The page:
Chikungunya (pronounced: chik-en-gun-ye) virus is transmitted to people primarily by mosquitoes, and very rarely from mother to child or by infect blood. The most common symptoms of chikungunya virus infection are fever and joint pain. Other symptoms may include headache, muscle pain, joint swelling, or rash. Symptoms usually begin 3–7 days after being bitten by an infected mosquito. Chikungunya disease does not often result in death, but the symptoms can be severe and disabling. Most patients feel better within a week, but in some cases the joint pain may persist for months. There is no vaccine to prevent or medicine to treat chikungunya virus infection. Once a person has been infected, he or she is likely to be protected from future infections. View the CDC fact sheet for chikungunya.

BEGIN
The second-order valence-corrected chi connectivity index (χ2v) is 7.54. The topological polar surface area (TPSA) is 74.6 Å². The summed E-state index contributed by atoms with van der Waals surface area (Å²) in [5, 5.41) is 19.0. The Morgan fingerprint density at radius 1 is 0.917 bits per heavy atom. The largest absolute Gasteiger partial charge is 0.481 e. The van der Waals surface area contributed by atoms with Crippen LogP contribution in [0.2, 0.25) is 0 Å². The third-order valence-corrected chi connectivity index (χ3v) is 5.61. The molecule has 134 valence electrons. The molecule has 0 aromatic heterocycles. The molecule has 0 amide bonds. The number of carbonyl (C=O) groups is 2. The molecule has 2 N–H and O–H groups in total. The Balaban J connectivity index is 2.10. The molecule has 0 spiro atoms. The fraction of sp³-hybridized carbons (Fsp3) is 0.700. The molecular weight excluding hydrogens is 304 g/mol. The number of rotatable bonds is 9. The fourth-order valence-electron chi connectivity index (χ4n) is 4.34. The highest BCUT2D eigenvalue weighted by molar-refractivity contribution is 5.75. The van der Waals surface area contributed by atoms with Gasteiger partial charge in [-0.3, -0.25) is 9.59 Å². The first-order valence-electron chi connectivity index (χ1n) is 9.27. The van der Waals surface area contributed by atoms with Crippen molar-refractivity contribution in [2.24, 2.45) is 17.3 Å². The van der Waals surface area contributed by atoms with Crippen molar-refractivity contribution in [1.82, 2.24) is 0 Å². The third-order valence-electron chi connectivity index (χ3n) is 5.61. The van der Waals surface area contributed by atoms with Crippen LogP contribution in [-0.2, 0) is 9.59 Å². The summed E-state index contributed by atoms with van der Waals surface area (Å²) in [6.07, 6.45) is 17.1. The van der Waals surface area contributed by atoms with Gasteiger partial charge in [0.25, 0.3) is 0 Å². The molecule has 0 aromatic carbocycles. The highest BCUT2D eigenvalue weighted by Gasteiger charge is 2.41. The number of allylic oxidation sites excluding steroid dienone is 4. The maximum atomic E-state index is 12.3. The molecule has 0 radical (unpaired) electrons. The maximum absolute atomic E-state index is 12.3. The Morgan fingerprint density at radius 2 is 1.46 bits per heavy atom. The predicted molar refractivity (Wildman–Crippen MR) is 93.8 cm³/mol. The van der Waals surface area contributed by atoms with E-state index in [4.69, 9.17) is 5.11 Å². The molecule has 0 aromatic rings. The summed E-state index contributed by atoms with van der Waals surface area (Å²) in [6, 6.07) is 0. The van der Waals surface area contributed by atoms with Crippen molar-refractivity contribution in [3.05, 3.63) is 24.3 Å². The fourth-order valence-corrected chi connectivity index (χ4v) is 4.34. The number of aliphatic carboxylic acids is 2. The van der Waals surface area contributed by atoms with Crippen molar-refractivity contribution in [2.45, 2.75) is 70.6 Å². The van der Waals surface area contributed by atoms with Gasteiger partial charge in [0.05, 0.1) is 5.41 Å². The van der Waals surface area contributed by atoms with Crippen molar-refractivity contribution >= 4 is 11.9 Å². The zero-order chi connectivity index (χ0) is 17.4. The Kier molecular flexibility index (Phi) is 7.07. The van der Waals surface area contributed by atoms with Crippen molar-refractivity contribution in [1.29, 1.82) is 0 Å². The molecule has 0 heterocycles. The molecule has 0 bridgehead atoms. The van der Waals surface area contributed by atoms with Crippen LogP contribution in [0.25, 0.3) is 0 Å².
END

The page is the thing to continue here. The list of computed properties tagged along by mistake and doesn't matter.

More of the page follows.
Dengue is transmitted between people by mosquitoes. In rare cases dengue can be transmitted in organ transplants or blood transfusions from infected donors, and there is evidence of transmission from an infected pregnant mother to her fetus; but, in the vast majority of infections, a mosquito bite is responsible. Symptoms of dengue infection usually begin 4 to 7 days after the mosquito bite and typically last 3 to 10 days. The principal symptoms of dengue are a high fever and at least two of the following: severe headache, severe eye pain behind the eyes, joint pain, muscle and/or bone pain, rash, mild bleeding manifestation (e.g., nose or gum bleed, petechiae, or easy bruising), or low white cell count. Watch for warning signs as temperature declines 3 to 7 days after symptoms began. Go IMMEDIATELY to an emergency room or the closest health care provider if any of the following warning signs appear: severe abdominal pain or persistent vomiting; red spots or patches on the skin; bleeding from nose or gums; vomiting blood; black, tarry stools, drowsiness or irritability; pale, cold, or clammy skin; or, difficulty breathing. Persons who think they have dengue should use analgesics (pain relievers) with acetaminophen and should NOT take those containing ibuprofen, Naproxen, aspirin or aspirin containing drugs. Once a person has been infected, he or she is likely to be protected from future infections. View the CDC fact sheet for dengue.